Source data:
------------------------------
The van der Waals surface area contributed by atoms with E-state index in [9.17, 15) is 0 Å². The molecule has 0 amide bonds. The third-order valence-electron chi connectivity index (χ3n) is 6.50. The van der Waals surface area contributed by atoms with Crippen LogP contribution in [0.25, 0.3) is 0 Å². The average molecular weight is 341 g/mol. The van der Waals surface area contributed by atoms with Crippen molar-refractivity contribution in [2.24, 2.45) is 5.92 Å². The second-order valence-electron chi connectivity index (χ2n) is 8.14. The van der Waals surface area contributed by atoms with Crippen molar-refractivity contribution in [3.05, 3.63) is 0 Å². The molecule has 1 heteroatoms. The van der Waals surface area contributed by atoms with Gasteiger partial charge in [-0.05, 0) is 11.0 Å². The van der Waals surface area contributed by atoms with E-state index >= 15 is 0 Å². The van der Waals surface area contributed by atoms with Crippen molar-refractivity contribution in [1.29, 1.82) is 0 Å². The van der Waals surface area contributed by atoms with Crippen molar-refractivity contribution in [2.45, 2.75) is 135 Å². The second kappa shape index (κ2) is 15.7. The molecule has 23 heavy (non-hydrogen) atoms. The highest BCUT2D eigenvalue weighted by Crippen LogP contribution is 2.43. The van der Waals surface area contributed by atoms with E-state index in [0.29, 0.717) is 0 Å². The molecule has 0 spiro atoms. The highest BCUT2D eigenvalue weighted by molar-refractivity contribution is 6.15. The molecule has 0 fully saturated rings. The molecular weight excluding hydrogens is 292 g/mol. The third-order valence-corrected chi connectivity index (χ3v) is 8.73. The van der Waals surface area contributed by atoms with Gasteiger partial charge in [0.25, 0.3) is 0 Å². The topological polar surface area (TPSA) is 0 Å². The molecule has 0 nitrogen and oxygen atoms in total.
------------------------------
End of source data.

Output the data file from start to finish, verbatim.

The van der Waals surface area contributed by atoms with E-state index in [9.17, 15) is 0 Å². The molecule has 0 amide bonds. The third-order valence-electron chi connectivity index (χ3n) is 6.50. The van der Waals surface area contributed by atoms with Crippen LogP contribution in [0.25, 0.3) is 0 Å². The average molecular weight is 341 g/mol. The van der Waals surface area contributed by atoms with Crippen molar-refractivity contribution in [2.24, 2.45) is 5.92 Å². The second-order valence-electron chi connectivity index (χ2n) is 8.14. The van der Waals surface area contributed by atoms with Crippen molar-refractivity contribution in [3.05, 3.63) is 0 Å². The molecule has 1 heteroatoms. The van der Waals surface area contributed by atoms with Gasteiger partial charge in [-0.05, 0) is 11.0 Å². The van der Waals surface area contributed by atoms with E-state index >= 15 is 0 Å². The van der Waals surface area contributed by atoms with Crippen molar-refractivity contribution in [1.29, 1.82) is 0 Å². The van der Waals surface area contributed by atoms with Crippen molar-refractivity contribution in [2.45, 2.75) is 135 Å². The second kappa shape index (κ2) is 15.7. The molecule has 23 heavy (non-hydrogen) atoms. The highest BCUT2D eigenvalue weighted by Crippen LogP contribution is 2.43. The van der Waals surface area contributed by atoms with E-state index in [0.29, 0.717) is 0 Å². The molecule has 0 spiro atoms. The highest BCUT2D eigenvalue weighted by molar-refractivity contribution is 6.15. The molecule has 0 fully saturated rings. The molecular weight excluding hydrogens is 292 g/mol. The third-order valence-corrected chi connectivity index (χ3v) is 8.73. The van der Waals surface area contributed by atoms with Gasteiger partial charge in [0.25, 0.3) is 0 Å². The topological polar surface area (TPSA) is 0 Å². The molecule has 0 nitrogen and oxygen atoms in total.